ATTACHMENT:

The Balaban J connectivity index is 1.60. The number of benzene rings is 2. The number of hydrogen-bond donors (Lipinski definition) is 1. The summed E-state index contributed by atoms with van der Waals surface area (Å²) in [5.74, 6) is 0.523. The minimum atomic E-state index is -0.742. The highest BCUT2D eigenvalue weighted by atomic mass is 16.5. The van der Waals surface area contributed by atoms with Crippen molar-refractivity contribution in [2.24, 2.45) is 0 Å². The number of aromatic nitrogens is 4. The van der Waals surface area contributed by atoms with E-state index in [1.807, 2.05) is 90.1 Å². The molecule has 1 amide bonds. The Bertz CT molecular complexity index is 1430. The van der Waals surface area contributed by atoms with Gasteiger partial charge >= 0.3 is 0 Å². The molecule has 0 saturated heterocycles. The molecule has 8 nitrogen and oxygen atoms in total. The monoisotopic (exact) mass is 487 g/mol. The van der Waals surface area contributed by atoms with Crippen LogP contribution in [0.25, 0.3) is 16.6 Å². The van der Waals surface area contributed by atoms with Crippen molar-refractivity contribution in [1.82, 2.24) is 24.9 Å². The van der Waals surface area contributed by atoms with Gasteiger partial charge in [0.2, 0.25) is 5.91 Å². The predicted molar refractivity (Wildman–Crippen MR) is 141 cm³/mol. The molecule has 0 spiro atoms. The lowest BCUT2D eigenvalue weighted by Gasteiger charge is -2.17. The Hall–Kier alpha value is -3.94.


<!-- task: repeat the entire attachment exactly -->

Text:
The Balaban J connectivity index is 1.60. The number of benzene rings is 2. The number of hydrogen-bond donors (Lipinski definition) is 1. The summed E-state index contributed by atoms with van der Waals surface area (Å²) in [5.74, 6) is 0.523. The minimum atomic E-state index is -0.742. The highest BCUT2D eigenvalue weighted by atomic mass is 16.5. The van der Waals surface area contributed by atoms with Crippen molar-refractivity contribution in [2.24, 2.45) is 0 Å². The number of aromatic nitrogens is 4. The van der Waals surface area contributed by atoms with E-state index in [1.807, 2.05) is 90.1 Å². The molecule has 1 amide bonds. The Bertz CT molecular complexity index is 1430. The van der Waals surface area contributed by atoms with Gasteiger partial charge >= 0.3 is 0 Å². The molecule has 0 saturated heterocycles. The molecule has 8 nitrogen and oxygen atoms in total. The monoisotopic (exact) mass is 487 g/mol. The van der Waals surface area contributed by atoms with Crippen LogP contribution in [0.25, 0.3) is 16.6 Å². The van der Waals surface area contributed by atoms with Crippen molar-refractivity contribution in [1.82, 2.24) is 24.9 Å². The van der Waals surface area contributed by atoms with Gasteiger partial charge in [0.2, 0.25) is 5.91 Å². The predicted molar refractivity (Wildman–Crippen MR) is 141 cm³/mol. The molecule has 0 spiro atoms. The lowest BCUT2D eigenvalue weighted by Gasteiger charge is -2.17. The Hall–Kier alpha value is -3.94.